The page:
seedling in soil

We stand in the soil of grace. God’s saving grace is the substance that holds us up. We are able to rise each day with the desire to pray, to love and to serve the Lord because of His grace at work in us.

Sustaining the flow of grace

But the story of grace does not end there. Grace does so much more. God’s grace teaches us how to remain in His righteous kingdom and how to please Him therein.

For the grace of God that brings salvation has appeared to all men,  teaching us that, denying ungodliness and worldly lusts, we should live soberly, righteously, and godly in the present age.

—Titus 2:11–12

It inspires us to good works and makes it easy to live lives that are pleasing to Him.

Work out your own salvation with fear and trembling; for it is God who works in you both to will and to do for His good pleasure. 

—Philippians 2:12b–13

But in every instance of its occurrence, grace is a gift. In other words, it can either be accepted or be rejected. This means that we have a part to play in sustaining the flow of grace in our lives. When grace flows freely, we become fruitful — prayer is easy, worship is easy, fellowshipping with like-minded believers is easy, obeying God’s commandments is easy — and our lives bring pleasure to God.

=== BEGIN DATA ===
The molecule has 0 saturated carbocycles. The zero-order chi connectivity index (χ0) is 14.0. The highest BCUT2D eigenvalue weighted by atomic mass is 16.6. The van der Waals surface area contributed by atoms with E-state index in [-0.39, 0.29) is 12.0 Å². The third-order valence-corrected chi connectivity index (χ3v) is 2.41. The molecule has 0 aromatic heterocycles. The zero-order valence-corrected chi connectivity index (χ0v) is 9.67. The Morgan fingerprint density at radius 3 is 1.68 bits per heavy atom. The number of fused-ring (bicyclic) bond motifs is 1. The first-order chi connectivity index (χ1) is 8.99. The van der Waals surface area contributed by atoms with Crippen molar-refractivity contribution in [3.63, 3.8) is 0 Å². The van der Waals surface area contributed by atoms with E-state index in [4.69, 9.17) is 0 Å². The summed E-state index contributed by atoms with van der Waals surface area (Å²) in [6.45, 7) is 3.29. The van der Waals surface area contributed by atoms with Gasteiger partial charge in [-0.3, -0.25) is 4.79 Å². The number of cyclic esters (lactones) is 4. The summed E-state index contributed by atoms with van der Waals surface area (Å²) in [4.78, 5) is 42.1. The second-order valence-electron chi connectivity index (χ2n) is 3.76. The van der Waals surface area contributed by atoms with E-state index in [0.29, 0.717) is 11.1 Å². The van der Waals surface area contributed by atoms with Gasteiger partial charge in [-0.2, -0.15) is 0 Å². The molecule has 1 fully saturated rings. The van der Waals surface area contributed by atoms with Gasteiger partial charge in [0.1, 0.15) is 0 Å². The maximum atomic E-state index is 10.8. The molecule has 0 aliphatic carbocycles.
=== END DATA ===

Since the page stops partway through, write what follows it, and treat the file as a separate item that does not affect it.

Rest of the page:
So what should we do to sustain the free flow of God’s grace in us? Perhaps you are expecting a long and complicated answer to this question. Actually, the answer is simple: Be open. All God needs is our openness to Him. With that, He can make us everything His Word says we should be.

No Controversy

If there is one thing that every child of God who aspires to please Him and grow into full maturity should do, it is to have a “no-controversy” attitude toward the Lord. Having a no-controversy attitude toward the Lord means making a resolve to never contend with the Him, or murmur against Him, or be offended at Him. A no-controversy attitude implies that you will follow Him wherever He leads, trusting in His infinite wisdom. As the songwriter puts it, “Where you go, I’ll go; where you stay, I’ll stay; when you move, I’ll move; I will follow.”[ii]